You expect Pig to have a vengeful pulse. After all, it’s about a mountain man looking for his kidnapped pig. Yet there is no such pulse to be found, for Pig is not about revenge but existentialism – priorities, appearances, meaning. For Rob (Nicolas Cage), life’s priorities do not extend beyond the Oregonian forest he lives in with his beloved pig. Together, they scour the forest floor in search of truffles, which he sells to Amir (Alex Wolff), a flash and inexperienced young businessman. Rob and Amir could not be more different, but when Rob is ambushed and his pig is stolen, he reaches out to Amir for help, beginning a journey into the city and each other’s psyches.
Nicolas Cage has taken many forms in his long and busy career – vampire, alcoholic, John Travolta – but his eccentric energy is quite different as Rob, who lives under a mop of dirty grey hair, a heavy waxed jacket and, for the majority of the movie, a set of bloody face injuries. He doesn’t need to speak to express his casual disdain for appearances and social mores, but when he does, it is quite brilliant. Pig’s best scene occurs when Rob and Amir visit an upscale restaurant run by Chef Finway, a former student of Rob’s, whose full name is Robin Feld – a big name in the Portland culinary scene before he retreated into the woods.
Finway is a successful restaurateur yet he is crippled by the expectations of others, attending to his customers with a maniacal friendliness. Rob sees through this facade and asks what happened to his dream of running an English-style pub. Finway, unable to turn off his electric smile, barely contains his existential anxiety as he listens to Rob, who begins a calm and measured monologue about how Portland’s fault lines will destroy the city and everything in it, urging Finway to pursue his real ambitions while he can. With the atmosphere decidedly thick, Rob concludes the moment by pointing out, “You can use stale bread for French toast.”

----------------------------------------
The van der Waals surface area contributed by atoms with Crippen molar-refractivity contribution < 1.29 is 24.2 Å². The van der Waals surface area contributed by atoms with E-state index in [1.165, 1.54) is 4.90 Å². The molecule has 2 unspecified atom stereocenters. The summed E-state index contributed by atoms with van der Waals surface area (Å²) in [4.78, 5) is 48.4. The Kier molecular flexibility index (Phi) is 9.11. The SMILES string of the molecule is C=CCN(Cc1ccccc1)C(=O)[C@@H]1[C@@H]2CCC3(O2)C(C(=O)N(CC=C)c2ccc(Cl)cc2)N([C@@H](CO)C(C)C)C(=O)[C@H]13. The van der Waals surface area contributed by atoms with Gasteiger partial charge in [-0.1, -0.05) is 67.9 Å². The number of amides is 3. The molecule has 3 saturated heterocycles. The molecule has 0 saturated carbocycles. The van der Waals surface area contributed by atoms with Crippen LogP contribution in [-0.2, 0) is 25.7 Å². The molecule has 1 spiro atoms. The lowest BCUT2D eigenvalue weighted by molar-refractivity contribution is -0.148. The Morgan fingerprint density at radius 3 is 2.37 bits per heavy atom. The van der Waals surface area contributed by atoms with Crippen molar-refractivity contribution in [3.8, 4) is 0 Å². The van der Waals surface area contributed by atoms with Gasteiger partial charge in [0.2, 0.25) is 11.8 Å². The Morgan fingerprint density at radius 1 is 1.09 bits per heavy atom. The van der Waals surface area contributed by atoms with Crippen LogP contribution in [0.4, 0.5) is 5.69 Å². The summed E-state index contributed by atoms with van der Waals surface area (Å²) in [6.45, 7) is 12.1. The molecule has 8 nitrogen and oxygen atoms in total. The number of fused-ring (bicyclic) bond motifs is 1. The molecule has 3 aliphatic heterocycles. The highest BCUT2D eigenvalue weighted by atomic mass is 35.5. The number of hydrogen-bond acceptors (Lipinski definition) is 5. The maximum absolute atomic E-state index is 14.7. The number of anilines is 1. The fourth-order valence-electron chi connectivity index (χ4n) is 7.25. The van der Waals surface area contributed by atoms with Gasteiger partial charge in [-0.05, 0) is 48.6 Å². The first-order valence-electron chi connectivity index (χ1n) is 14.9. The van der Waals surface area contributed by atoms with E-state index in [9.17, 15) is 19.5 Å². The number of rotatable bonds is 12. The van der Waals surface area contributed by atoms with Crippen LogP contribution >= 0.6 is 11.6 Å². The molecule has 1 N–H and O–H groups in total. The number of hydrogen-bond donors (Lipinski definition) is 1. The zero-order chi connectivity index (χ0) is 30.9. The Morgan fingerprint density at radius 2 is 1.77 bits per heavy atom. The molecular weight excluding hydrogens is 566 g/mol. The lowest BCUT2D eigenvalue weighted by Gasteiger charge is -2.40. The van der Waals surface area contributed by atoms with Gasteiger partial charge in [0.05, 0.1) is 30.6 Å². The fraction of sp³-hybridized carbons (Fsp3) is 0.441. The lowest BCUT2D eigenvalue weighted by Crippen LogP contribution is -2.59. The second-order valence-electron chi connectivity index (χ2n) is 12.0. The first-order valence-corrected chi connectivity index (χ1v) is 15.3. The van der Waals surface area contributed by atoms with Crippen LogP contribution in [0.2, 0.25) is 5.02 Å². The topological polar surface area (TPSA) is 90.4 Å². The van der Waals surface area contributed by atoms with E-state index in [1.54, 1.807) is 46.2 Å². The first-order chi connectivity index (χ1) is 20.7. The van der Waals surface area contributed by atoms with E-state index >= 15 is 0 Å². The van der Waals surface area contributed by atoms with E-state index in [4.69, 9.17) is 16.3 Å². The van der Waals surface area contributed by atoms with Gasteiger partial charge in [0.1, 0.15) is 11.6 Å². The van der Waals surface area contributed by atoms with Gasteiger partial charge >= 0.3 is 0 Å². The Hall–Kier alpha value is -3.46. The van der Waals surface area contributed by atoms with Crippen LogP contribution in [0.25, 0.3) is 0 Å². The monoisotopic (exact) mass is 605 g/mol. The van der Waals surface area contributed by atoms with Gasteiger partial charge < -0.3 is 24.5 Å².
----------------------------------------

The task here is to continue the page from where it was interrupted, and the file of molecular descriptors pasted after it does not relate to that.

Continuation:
This is the dry comic sensibility of Pig. Its brooding existentialism could have been trite and earnest, yet it manages to be funny and uplifting. Rob’s severe worldview is actually quite inspiring. Material posturing does not impress him; he sees life as a game full of vanity and petty competition. He simply does not care, and there’s a lot of relief in that worldview. Amir certainly benefits from it, having been raised by a wealthy father who treats him with total contempt and shame. Slowly, Rob becomes a low-key father figure to the image-conscious boy. This sounds like a hackneyed character arc, but in Pig, nothing is banal.